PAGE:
As it was demonstrated by Dan Shumow and Niels Ferguson in 2007  and pointed out by Bruce Schneier if there was a dependency between P1 and P2, e.g. if P2 = s*P1, then calculating internal state becomes trivial – it’s an x coordinate of s*P1*n, where both P1*n and ‘s’ are known to an attacker.

Since a method of P2 selection has never been disclosed, it created suspicions that a backdoor key (see ‘s’ above) has existed and was known to the algorithm creator since day one. The same has been confirmed by Snow White. The loop has been closed and NIST had nothing better to do as removing Dual_EC_DRBG from the standard.

The other Snow White’s revelation was that RSA got $10M from Jerry’s employer to make Dual_EC_DRBG a default in their crypto library called BSafe that was successfully licensed to many commercial companies for very expensive license fees, so RSA made money from the both compromising their library with a backdoor and telling their customer how secure their solution was. What a wonderful business model! I firmly believe now that not only RSA had the best cryptographers, but very inventive and industrious business leaders as well.

The funny thing about BSafe is that thanks to Seasoned Security Consultant Jim (see above) changing defaults in existing implementations is practically impossible, because nobody wants to spend money to protect their systems against state-sponsored attacks. Remember, “it’s impossible” according to the Jim’s assessment.

NIST P-256

I think, it’s good time to talk about NIST P-256 now. There is a reason why this particular curve is given more attention than any other NIST curve:

  1. A good compromise between speed and security (256-bit prime looks about right).
  2. It’s a default in the latest production version of OpenSSL.
  3. EC arithmetic is optimized in OpenSSL implementation (see enable-ec_nistp_64_gcc_128 flag in OpenSSL config), which increases the speed of algorithms such as ECDHE almost twofold.

Looks good, right? Wrong, if you consider the fact that the method how EC parameters have been selected is not quite clear. To be more exact, it was not clear how a seed has been chosen to generate a curve parameter.

It means that a statement about P-256 being “verifiable random” is simply not true and a D. J. Bernstein’s note in a TLS WG discussion confirms that and provides a hint about Jerry’s employer involvement in this case as well.

The common suspicion here is that Jerry has tried many of them until found a weak EC curve that can be exploited in the same way as in Dual_EC_DRBG case. Since there is an opinion that there might be a “spectral weakness” in ECC (check also this), that suspicion seems quite plausible. “Spectral weakness” means that there is a uniform (?) distribution of weak EC curves that can be eventually found through enumeration in a reasonable time interval.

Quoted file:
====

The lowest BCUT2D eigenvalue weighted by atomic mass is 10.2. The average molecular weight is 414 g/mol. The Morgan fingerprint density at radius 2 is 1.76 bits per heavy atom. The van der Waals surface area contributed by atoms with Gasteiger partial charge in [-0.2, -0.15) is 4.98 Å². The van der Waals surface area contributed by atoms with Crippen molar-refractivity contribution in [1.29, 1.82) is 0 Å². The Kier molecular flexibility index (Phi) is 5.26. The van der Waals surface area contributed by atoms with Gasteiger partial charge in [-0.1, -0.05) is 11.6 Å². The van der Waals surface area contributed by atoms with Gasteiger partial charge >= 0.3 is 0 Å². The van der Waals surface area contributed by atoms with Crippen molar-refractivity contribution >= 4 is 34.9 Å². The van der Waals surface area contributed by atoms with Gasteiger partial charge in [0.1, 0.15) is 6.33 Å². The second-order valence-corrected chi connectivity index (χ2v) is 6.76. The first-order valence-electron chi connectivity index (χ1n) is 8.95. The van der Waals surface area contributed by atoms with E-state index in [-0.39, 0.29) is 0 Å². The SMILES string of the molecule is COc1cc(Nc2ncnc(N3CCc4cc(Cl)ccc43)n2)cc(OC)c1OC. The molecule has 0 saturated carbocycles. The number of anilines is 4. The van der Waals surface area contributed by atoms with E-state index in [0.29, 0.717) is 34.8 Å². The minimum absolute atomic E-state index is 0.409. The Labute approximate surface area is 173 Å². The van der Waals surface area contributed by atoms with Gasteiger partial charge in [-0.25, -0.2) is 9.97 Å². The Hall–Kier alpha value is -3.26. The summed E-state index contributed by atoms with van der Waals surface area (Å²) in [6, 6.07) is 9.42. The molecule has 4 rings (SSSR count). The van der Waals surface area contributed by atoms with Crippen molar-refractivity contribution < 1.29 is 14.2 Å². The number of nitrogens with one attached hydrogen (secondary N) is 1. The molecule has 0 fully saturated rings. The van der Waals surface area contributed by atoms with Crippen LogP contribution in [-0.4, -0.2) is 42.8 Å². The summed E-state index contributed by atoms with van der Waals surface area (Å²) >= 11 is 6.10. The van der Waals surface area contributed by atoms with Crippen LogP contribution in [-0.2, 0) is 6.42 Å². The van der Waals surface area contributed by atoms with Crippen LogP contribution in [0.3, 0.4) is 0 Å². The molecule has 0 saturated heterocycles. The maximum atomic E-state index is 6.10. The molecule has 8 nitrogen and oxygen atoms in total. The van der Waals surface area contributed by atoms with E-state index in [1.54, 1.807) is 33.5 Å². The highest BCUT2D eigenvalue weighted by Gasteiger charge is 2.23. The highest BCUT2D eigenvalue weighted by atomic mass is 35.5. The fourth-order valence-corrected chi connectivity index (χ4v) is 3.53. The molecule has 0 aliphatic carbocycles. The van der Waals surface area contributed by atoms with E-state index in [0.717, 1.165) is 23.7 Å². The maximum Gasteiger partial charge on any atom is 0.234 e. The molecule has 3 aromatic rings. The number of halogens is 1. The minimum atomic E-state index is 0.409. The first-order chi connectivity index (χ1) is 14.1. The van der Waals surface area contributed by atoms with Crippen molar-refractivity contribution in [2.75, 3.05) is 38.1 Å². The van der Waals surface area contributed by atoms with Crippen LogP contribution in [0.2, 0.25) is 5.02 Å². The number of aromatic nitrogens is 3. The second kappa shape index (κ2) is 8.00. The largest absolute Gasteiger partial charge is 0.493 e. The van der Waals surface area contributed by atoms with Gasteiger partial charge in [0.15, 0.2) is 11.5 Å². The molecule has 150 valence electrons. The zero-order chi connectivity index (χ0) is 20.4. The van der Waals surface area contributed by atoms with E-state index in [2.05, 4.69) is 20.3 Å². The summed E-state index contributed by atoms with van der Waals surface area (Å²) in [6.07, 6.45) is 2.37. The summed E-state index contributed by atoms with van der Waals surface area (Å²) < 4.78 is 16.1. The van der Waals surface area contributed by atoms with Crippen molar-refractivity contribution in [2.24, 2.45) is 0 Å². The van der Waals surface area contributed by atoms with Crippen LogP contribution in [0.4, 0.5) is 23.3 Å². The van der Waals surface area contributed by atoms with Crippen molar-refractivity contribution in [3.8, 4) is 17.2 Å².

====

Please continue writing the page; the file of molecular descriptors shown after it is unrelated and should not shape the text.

Drama Perpetrators

Good Samaritan John, Seasoned Security Consultant Jim and Influential Crypto Forum Chair Lars make everything even worse by pushing everyone into the direction of not doing anything. Let me explain why their rhetoric is dangerous and doesn’t make too much sense to me.

John’s statement, “I have nothing to hide from my government”, is probably OK for personal emails and social media, but it becomes less acceptable, if at all, when John is in a position of protecting a global company’s secrets. Any international company wants to keep competitors at bay and any government tries to help its major businesses as much as possible. Conflict of interests becomes obvious here and a wise CEO would definitely try to find a replacement for John as soon as possible.

Jim just wants to simplify his own life by ignoring threats coming from a government. The problem with this approach is that if one government can break a system, other governments might find a way of doing the same, as well as well heeled and organized cyber criminals that could be connected to a government. Furthermore, either a government or cyber criminals can create tools and make them available for script kiddies at which point everyone could attack the system.